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Monthly Archives: October 2013

  • Use our guides to improve and protect your wood home

    Nothing says coziness like a wood home. To enjoy a wood home for a long time, it's good to know how and why to care for it. The How-To Guides found here will do that, and the reader will find information specifically intended to educate about all aspects of log homes.

    How-To topics include: design strategies, basic maintenance, safe surroundings, water protection, controlling fungi, combating weather damage, insects and other pests, preservation and cleaning, finishing and sealing, troubleshooting, roof systems and interior work.

    Topics like design strategies and safe surroundings contain information intended to encourage the reader to make good decisions when planning the building of their log home. The right choices in the beginning can save headaches later. For instance, log home owners are encouraged to build far away from areas with lots of pests or wildfire risks.

    Moisture control is a concern with log homes, and the guide on controlling fungus explains how to avoid and deal with this area of concern.

    The guide on preservation and cleaning walks the reader through the variety of factors that will determine their best course of action in protecting the house long-term.

    Many of the topics explain settling of the house and how to watch for issues regarding this process - a process that is inherent to log homes. The guide explains problems to look out for, and how to treat them.

    Reading and following the suggestions contained in these guides will enable the reader to get the most satisfaction out of their log home, for years to come.

  • Freeze/Thaw Stability

    Winter Home

    Without a doubt it is always best to prevent any of our finishes and sealants from freezing. They all contain water and the formation of ice crystals within the products can separate the water from the other components. In some products once this occurs it becomes impossible to regain the properties of the original formulation even after thawing and vigorous mixing. These type of products are not freeze/thaw stable.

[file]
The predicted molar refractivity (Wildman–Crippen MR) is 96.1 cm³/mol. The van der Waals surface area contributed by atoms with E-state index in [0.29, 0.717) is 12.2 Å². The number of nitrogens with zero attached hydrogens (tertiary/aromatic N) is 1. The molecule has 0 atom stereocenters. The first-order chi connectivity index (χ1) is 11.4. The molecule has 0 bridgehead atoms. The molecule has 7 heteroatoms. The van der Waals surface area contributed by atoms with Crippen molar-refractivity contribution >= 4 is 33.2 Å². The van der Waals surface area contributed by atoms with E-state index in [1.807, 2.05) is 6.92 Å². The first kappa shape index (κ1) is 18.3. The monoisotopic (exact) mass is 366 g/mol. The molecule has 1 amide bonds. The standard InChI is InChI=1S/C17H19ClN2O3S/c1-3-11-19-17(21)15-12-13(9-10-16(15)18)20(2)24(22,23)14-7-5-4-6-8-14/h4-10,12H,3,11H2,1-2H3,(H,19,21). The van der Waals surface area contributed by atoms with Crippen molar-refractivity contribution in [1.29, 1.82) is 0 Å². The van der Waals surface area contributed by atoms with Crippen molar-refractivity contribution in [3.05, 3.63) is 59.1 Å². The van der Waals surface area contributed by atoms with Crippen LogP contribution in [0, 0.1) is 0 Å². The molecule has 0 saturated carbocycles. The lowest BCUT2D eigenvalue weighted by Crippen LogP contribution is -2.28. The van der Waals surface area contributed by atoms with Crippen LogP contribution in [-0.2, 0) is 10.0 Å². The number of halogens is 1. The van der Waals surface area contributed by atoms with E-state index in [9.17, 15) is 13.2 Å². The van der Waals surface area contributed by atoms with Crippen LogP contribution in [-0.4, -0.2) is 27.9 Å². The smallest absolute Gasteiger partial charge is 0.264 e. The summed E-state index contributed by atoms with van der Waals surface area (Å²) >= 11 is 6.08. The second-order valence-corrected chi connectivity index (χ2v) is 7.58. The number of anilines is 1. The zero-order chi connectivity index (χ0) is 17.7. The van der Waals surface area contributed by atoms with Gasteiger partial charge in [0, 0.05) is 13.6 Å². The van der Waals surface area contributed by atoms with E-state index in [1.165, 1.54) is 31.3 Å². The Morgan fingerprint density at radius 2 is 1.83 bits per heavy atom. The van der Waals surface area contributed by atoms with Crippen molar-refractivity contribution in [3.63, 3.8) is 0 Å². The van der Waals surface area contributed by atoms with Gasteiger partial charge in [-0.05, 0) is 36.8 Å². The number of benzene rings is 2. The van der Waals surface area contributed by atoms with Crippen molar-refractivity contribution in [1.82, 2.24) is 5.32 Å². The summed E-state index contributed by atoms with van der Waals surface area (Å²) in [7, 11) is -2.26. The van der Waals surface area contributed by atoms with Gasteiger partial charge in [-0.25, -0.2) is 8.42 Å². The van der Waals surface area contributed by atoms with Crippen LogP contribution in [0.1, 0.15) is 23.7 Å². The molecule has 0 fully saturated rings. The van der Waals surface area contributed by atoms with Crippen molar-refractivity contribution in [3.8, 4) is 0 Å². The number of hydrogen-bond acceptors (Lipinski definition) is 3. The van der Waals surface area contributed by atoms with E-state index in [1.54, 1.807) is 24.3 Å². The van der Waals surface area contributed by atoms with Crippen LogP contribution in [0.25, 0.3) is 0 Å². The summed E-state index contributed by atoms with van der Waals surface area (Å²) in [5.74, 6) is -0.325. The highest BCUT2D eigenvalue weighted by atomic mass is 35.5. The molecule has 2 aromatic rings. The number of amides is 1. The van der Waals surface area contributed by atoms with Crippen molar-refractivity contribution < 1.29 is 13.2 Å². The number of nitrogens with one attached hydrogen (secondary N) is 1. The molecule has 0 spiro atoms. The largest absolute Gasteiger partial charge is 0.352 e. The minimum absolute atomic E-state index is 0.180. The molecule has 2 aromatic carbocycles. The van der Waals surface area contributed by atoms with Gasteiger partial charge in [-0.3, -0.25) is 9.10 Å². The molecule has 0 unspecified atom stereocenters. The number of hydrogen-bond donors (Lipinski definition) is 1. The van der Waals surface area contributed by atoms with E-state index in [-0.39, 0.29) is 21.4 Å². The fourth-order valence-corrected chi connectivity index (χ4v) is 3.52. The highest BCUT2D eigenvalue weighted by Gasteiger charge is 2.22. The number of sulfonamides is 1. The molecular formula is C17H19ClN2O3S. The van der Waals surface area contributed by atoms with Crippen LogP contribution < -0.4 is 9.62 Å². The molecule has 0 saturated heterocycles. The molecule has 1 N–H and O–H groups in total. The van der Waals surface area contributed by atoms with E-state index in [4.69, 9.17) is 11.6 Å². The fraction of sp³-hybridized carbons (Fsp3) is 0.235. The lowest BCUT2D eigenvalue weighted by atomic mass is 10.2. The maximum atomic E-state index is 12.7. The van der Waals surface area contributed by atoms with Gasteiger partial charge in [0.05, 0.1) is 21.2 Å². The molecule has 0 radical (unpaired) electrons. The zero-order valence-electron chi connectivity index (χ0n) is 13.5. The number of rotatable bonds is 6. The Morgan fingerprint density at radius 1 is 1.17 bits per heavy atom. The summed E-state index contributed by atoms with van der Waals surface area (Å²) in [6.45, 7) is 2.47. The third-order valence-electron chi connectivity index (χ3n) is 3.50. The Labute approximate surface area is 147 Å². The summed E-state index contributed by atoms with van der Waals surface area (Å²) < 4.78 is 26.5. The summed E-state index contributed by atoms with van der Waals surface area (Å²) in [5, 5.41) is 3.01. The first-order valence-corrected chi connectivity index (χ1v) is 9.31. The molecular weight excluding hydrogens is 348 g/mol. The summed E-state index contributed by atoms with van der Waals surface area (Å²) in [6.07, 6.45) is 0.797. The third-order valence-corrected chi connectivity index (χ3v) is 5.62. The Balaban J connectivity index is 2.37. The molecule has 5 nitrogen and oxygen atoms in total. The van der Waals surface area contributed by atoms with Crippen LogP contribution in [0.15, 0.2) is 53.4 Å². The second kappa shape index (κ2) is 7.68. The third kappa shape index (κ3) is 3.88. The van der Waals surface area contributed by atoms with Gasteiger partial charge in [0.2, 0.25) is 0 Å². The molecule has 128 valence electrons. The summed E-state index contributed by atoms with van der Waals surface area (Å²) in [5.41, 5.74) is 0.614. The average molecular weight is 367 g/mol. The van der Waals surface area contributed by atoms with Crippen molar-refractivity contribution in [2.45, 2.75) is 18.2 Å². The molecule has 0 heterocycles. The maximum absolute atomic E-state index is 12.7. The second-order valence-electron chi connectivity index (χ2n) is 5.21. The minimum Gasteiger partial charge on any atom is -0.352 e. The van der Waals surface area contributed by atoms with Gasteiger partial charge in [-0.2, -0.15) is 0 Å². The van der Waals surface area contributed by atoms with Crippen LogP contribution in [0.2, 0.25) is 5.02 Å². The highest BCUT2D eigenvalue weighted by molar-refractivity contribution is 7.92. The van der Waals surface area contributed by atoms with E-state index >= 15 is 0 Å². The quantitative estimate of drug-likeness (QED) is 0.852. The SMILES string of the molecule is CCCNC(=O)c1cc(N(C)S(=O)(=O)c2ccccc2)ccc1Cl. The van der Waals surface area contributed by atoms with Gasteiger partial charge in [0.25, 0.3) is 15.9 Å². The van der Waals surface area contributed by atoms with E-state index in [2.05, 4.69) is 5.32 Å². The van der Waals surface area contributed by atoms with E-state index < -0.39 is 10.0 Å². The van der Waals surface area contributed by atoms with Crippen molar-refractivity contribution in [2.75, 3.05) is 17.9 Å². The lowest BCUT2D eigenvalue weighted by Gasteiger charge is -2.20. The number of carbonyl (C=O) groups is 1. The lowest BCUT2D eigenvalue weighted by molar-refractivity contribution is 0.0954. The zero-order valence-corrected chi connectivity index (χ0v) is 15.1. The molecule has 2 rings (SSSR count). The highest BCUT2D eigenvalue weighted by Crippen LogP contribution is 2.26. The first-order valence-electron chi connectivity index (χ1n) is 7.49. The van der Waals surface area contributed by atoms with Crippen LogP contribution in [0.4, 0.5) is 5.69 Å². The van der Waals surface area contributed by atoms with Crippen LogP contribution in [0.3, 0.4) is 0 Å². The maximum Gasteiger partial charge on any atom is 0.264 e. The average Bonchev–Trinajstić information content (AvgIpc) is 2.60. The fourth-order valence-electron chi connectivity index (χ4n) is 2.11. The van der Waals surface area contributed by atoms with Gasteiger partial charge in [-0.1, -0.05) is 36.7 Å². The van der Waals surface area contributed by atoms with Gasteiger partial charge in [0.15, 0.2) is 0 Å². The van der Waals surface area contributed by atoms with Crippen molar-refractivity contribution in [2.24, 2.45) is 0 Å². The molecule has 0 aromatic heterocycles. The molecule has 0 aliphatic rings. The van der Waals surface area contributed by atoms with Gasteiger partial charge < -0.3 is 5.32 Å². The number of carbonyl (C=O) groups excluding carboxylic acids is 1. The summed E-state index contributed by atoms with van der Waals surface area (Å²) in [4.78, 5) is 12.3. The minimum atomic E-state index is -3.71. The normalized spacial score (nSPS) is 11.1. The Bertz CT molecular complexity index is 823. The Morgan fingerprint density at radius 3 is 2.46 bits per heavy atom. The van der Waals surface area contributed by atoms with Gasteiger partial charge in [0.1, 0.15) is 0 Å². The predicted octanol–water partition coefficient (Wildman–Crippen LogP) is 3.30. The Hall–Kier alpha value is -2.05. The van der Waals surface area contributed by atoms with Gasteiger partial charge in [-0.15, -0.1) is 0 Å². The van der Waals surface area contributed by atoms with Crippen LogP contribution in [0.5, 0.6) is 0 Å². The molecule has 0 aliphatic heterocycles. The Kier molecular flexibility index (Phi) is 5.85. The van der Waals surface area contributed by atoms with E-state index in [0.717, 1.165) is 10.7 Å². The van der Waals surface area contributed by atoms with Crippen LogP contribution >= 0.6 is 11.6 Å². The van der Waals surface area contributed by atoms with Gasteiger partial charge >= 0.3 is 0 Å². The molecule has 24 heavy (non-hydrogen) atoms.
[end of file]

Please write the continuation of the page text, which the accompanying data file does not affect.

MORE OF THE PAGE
With a few exceptions most of our products are freeze/thaw stable but if a product becomes frozen it needs to be thawed slowly, preferably at room temperature. Speeding up the thawing process by heating the container can seriously damage the product making it unusable. If the product is in pails or containers, once it has completely thawed it will require a thorough mixing.

    Any finish or sealant that has been frozen will never completely regain all of the initial properties that it had before it was frozen but it may still be usable. However, if a product is subjected to multiple freeze/thaw cycles each cycle will contribute to the degradation process until it is no longer suitable for use. If a product does become frozen it is better to allow it to stay frozen than it is to bring it inside to thaw and then store it where it may freeze again. It's the succession of freeze, thaw, freeze, thaw sequences that really destroys the integrity of a product. Before applying any product that's been frozen be sure to test a small amount to see if it is still usable.

    To reiterate: It's best to protect all of our products from freezing. If it does get frozen, thaw it slowly at room temperature then thoroughly mix it. It's better to keep it frozen than to subject it to multiple freeze/thaw cycles. Before applying any product that's been frozen be sure to test a small amount to see if it is still usable.

    Perma-Chink System products that are NOT freeze/thaw stable: Chink Paint Log End Seal Oxcon

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